Chinese consumers are having a hard time stomaching a nearly 50% jump in fish prices from a year ago, which mark the latest shake-up to the country's vast food sector following a deadly hog disease outbreak that saw pork prices triple in 2019.
Fish had previously been among the cheapest sources of protein in China, but is now more expensive than chicken and recently also higher than staple pork.
Average wholesale prices of four freshwater fish monitored by the country's agriculture ministry jumped almost 40% from the previous year, according to latest official data, and some popular fish such as grass carp are up by more.
Grass carp were at 21.06 yuan ($3.27) per kilogram by end of August, up about 60% from a year ago, and pork dropped to 20.8 yuan, according to the data.
While pork prices have plunged 60% this year on higher output and more African swine fever outbreaks that sent waves of pigs to slaughter, the steep rally in the fish market has helped lift China's consumer prices for six straight months.
A combination of supply issues tied to toughening environmental standards and reduced rain in some areas impacted China's fish farm output this year, while fish demand has climbed since the African swine fever outbreak pushed up pork prices and spurred consumers to diversify their protein intake.
"On the supply side, there's a combination of more ecological regulations which limit the areas that can be used to raise fish and feed costs have also been high, and some of those increased costs are passed along to consumers," said Darin Friedrichs, senior analyst at StoneX.
"While pork prices have fallen recently, it was expensive for two years and consumers diversified their diets which included eating more fish," Friedrichs said.
COVID-19's impact on global supply chains also bolstered domestic fish prices, after China suspended seafood imports from various origins after detecting the novel coronavirus on some shipments, curbing supplies.
A widespread environmental clean-up drive has led China to restrict fish farming along major waterways in recent years, leading to a drop in the number of fish farms.
"Fishing is banned in many river ways and in net cages as the state stepped up environmental protection measures," said a fish feed producer based in eastern China, who declined to be identified as he was not authorised to talk to media.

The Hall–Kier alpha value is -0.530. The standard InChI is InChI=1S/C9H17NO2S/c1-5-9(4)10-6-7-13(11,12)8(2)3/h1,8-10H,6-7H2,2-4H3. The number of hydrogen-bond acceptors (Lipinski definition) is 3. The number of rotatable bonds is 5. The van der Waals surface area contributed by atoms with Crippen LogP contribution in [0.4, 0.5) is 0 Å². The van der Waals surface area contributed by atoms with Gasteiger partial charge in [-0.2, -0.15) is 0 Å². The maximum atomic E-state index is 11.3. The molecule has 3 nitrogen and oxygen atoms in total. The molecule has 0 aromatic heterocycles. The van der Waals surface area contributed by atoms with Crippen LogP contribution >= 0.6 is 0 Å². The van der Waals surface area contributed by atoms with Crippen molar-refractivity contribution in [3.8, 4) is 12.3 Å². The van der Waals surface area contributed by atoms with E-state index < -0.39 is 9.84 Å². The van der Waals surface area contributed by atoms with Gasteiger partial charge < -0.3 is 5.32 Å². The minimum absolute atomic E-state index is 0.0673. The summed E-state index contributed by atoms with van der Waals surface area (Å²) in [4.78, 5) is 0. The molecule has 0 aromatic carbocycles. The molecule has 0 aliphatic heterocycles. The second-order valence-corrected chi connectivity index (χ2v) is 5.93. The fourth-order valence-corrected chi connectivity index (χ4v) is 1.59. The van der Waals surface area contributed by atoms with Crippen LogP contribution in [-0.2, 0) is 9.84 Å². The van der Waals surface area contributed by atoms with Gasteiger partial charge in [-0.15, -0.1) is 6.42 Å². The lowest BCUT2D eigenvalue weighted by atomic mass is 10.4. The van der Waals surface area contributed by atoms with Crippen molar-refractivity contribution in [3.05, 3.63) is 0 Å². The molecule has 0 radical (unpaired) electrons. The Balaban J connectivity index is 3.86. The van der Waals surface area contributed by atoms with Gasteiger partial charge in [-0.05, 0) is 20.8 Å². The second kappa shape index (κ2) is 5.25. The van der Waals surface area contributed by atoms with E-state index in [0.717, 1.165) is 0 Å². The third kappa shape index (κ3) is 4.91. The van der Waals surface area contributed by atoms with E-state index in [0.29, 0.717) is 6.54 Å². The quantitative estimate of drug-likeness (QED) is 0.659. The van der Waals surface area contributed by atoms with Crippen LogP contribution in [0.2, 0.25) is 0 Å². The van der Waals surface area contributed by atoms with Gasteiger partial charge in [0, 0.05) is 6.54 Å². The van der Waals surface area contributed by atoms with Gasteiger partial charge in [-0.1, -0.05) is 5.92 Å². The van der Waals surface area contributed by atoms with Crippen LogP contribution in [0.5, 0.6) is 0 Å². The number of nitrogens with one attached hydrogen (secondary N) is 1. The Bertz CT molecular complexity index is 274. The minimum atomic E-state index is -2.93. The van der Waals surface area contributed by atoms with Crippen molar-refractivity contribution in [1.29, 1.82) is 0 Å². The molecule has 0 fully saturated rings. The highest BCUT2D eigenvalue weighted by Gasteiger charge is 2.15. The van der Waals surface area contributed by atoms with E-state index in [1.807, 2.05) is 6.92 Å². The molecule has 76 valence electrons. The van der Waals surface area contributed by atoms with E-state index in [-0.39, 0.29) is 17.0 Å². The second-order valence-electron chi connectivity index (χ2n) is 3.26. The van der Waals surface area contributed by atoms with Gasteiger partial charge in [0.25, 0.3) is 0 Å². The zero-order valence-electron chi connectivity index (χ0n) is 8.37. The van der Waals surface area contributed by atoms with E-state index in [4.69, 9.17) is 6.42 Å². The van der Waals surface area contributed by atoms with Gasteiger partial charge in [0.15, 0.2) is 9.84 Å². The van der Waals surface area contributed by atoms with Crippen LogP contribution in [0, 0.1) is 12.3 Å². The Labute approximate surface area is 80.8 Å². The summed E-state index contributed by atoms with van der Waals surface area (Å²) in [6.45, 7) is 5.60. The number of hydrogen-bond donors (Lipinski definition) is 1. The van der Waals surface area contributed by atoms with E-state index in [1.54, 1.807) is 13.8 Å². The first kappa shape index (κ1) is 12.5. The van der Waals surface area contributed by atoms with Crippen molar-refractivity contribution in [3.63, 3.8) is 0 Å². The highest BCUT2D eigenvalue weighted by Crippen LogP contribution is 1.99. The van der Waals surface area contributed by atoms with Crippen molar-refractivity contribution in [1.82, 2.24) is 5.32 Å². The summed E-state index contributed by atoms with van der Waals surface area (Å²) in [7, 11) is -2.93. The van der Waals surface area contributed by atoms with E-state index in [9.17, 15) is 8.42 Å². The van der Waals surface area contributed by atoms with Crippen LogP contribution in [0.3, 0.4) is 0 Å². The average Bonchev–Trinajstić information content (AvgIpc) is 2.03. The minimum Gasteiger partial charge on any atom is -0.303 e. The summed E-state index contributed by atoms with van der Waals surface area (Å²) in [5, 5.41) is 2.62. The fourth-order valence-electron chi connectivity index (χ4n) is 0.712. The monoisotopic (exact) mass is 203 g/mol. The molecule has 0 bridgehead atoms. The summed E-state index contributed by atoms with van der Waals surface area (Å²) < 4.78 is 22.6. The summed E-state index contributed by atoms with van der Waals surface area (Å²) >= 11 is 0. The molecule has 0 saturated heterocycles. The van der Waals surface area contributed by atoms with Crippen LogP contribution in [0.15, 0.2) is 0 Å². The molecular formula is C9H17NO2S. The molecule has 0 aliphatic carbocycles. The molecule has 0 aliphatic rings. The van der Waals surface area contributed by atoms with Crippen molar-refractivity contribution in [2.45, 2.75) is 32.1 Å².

Rising aquaculture feed costs have been another factor lifting fish prices. Key fish feed ingredients including rapeseed, soybean and cottonseed meal have all gone up, said the producer, who has raised his fish feed product prices three times since May, and by up to 20%. "Silver carps, for example, used to be cheaper than tofu, but now are double the price of tofu," he said.
The aftermath of African swine fever has had ripple effects across China's entire protein sector.
Record high pork prices in 2019 and 2020 encouraged farmers to boost hog output aggressively, but the resulting swell in supplies this year - accentuated by record meat imports and further disease outbreaks - fuelled a collapse in hog and pork prices that has left the industry reeling.
"The swine fever outbreak, which led to pork shortages and sky-high prices, further tilted the scales in favour of fish consumption," said Barsali Bhattacharyya with the Economist Intelligence Unit (The EIU).
Heightened worries over food safety has also altered consumer behaviour.
"In the aftermath of the COVID pandemic, increased fear of zoonotic diseases will see Chinese consumers continue to prefer fish,” Bhattacharyya said.
China's consumption of pork, the most widely eaten meat in the country, fell 25% in 2020 from 2018, and remains well below the 2014 peak, according to data from the United States Department of Agriculture.
The outlook for fish consumption is strong, however, with China expected to account for 40% of the global rise in food demand for fish growth to 180 million tonnes by 2029, according to the Food & Agriculture Organisation (FAO).
That said, with certain wholesale fish prices now even with pork, some switching from fish to pork may now may prop up the pork market and cool fish's momentum.
"As pork prices come back to normal levels, consumption of alternatives will relatively shrink, including demand for fish," said a China-based analyst who declined to be named due to sensitivity of the matter.